I urge you to go to Dr Duke’s phytochemical database and type in Butterbur and you will see that Petasites hybridus, for example, contains at least 44 chemicals and has about 290 activities.
Currently, butterbur extract is finding acceptance in mainstream medicine for use in migraine prevention [a use which is not mentioned in traditional medicine] and treatment of allergic rhinitis [a use which is mentioned]. The use in migraine prevention requires regular use, which goes against the normal role of a traditional medicine:
Some butterbur species contain the chemicals petasin and isopetasin which are believed to have potential benefits in treating migraines. Butterbur extracts have been reported to be effective in reducing frequency and severity of migraine headaches. Several double-blind studies have shown that high doses of Petasites hybridus extract, containing petasin and/or isopetasin, are effective both in preventing and in relieving migraine, with the best results in groups taking the higher dose of the supplement. Although mainly well-tolerated, the adverse effects of butterbur reported in clinical trials include mainly gastrointestinal problems, such as nausea, flatulence, and belching.
The American Academy of Neurology and American Headache Society now endorse butterbur for preventing migraine headaches with a Level A recommendation (based on at least two strong clinical trials). Furthermore, the Canadian Headache Society supports a strong recommendation for use of butterbur in prevention of migraines for select patients based on their clinical features and co-existing disorders.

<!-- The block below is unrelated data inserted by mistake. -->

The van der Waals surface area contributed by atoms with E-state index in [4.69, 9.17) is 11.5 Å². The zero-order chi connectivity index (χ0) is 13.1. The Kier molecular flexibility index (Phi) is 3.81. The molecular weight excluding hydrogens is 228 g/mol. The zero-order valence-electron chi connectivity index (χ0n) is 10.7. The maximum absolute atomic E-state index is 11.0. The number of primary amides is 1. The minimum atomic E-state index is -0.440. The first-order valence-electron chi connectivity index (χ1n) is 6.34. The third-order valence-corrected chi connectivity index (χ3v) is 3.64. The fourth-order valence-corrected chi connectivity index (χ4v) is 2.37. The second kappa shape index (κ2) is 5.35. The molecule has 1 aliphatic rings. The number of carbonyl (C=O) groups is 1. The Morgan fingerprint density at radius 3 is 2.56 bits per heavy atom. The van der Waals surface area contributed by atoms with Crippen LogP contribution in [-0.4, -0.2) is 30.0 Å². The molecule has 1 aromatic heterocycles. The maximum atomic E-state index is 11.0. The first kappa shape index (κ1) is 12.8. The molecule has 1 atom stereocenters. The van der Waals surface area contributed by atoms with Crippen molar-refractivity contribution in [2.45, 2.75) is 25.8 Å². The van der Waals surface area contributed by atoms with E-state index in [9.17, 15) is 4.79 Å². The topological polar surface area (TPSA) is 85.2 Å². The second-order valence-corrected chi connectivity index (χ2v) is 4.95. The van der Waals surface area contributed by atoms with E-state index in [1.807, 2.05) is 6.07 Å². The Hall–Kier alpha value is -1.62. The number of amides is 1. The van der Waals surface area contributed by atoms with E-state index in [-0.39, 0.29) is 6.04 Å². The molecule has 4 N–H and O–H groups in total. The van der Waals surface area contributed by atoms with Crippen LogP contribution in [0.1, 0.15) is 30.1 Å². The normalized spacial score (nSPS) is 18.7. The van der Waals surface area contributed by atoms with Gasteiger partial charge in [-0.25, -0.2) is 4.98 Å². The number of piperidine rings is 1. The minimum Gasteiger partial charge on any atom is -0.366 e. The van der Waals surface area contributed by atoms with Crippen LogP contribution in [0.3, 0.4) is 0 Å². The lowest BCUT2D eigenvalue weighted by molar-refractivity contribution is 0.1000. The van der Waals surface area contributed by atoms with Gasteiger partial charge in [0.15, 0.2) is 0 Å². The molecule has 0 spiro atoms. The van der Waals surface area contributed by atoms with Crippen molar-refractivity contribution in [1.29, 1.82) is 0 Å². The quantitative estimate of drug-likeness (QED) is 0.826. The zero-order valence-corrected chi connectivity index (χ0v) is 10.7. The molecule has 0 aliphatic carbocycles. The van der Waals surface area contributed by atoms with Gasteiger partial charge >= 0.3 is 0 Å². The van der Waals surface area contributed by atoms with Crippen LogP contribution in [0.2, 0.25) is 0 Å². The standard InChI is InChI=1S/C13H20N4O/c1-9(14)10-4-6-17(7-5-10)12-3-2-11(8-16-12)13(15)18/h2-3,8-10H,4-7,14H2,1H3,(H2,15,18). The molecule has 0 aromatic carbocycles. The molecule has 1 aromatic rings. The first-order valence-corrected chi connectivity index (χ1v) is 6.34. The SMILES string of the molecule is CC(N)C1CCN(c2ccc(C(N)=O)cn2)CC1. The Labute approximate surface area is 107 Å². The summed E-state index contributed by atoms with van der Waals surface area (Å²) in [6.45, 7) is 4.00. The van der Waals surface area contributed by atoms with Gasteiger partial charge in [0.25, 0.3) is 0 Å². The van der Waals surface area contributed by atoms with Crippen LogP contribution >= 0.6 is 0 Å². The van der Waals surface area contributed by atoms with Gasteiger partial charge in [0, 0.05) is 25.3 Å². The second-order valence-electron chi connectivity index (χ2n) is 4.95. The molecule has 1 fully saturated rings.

If we now turn to Dr Duke’s analysis and look at the activity for Petasin we find that it is an antispasmodic. It is thus being used as symptom based medicine not cause based medicine, which goes against the whole ethos of healing.
Similarly Isopetasin is an Antifeedant , Antispasmodic , Calcium-Antagonist IC50=138 uM gpg (weak activity), Pesticide and Vasodilator.
From this one assumes that the relief from the migraine is due to the vasodilatory effect. Vitamin C is a vasodilator, you might just as easily have an orange and a plate of leafy green vegetables and save yourself the gastrointestinal problems which are due to the poisoning caused by the antifeedant and pesticide activity of the chemicals.
To evaluate the clinical efficacy of a standardized special root extract from the plant Petasites hybridus as a preventive therapy for migraine….. This is a three-arm, parallel-group, randomized trial comparing Petasites extract 75 mg bid, Petasites extract 50 mg bid, or placebo bid in 245 patients with migraine. Eligible patients met International Headache Society criteria for migraine, were ages 18 to 65, and had at least two to six attacks per month over the preceding 3 months. …….. The most frequently reported adverse reactions considered possibly related to treatment were mild gastrointestinal events, predominantly burping……. Petasites extract 75 mg bid is more effective than placebo and is well tolerated as a preventive therapy for migraine. Petasites 50 mg PO bid was not significantly more effective than placebo on the primary study endpoints. PMID: 15623680
At times I despair.
- Chocolate, apples and COPD 005626
- Culpepper's Complete Herbal on Butterbur 021411
- Dr Duke's list of Plants containing NICKEL 021500
- Dr Duke's list of Plants containing SULFUR 021408
- John Gerard - Herbal 1597- On Butterbur 021410
- Mrs Grieve on Butterbur 021409